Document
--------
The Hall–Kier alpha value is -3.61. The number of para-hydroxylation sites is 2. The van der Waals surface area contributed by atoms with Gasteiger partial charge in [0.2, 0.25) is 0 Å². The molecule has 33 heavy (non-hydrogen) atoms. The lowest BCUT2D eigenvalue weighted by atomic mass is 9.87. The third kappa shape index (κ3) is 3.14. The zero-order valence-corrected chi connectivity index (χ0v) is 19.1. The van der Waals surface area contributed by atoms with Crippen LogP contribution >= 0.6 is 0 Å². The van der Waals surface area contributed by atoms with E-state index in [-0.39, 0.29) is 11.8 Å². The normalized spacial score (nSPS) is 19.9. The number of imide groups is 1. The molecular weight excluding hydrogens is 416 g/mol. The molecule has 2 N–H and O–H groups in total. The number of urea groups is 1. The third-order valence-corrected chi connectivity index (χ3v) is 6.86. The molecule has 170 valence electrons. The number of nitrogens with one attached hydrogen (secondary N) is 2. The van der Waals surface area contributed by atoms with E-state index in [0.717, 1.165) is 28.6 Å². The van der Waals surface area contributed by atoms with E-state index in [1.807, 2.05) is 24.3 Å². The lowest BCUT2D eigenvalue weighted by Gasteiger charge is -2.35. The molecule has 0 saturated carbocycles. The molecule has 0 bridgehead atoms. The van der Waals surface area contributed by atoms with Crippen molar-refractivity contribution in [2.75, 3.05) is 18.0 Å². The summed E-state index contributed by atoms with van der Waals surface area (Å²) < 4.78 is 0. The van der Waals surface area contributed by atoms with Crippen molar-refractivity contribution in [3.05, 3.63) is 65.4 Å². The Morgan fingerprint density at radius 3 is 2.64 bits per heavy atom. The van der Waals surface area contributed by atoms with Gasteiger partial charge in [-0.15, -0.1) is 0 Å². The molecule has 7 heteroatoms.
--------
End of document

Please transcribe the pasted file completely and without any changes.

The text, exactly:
The Hall–Kier alpha value is -3.61. The number of para-hydroxylation sites is 2. The van der Waals surface area contributed by atoms with Gasteiger partial charge in [0.2, 0.25) is 0 Å². The molecule has 33 heavy (non-hydrogen) atoms. The lowest BCUT2D eigenvalue weighted by atomic mass is 9.87. The third kappa shape index (κ3) is 3.14. The zero-order valence-corrected chi connectivity index (χ0v) is 19.1. The van der Waals surface area contributed by atoms with Crippen LogP contribution >= 0.6 is 0 Å². The van der Waals surface area contributed by atoms with E-state index in [-0.39, 0.29) is 11.8 Å². The normalized spacial score (nSPS) is 19.9. The number of imide groups is 1. The molecular weight excluding hydrogens is 416 g/mol. The molecule has 2 N–H and O–H groups in total. The number of urea groups is 1. The third-order valence-corrected chi connectivity index (χ3v) is 6.86. The molecule has 170 valence electrons. The number of nitrogens with one attached hydrogen (secondary N) is 2. The van der Waals surface area contributed by atoms with E-state index in [0.717, 1.165) is 28.6 Å². The van der Waals surface area contributed by atoms with E-state index in [1.807, 2.05) is 24.3 Å². The lowest BCUT2D eigenvalue weighted by Gasteiger charge is -2.35. The molecule has 0 saturated carbocycles. The molecule has 0 bridgehead atoms. The van der Waals surface area contributed by atoms with Crippen molar-refractivity contribution in [2.75, 3.05) is 18.0 Å². The summed E-state index contributed by atoms with van der Waals surface area (Å²) < 4.78 is 0. The van der Waals surface area contributed by atoms with Crippen molar-refractivity contribution in [3.05, 3.63) is 65.4 Å². The Morgan fingerprint density at radius 3 is 2.64 bits per heavy atom. The van der Waals surface area contributed by atoms with Gasteiger partial charge in [-0.15, -0.1) is 0 Å². The molecule has 7 heteroatoms.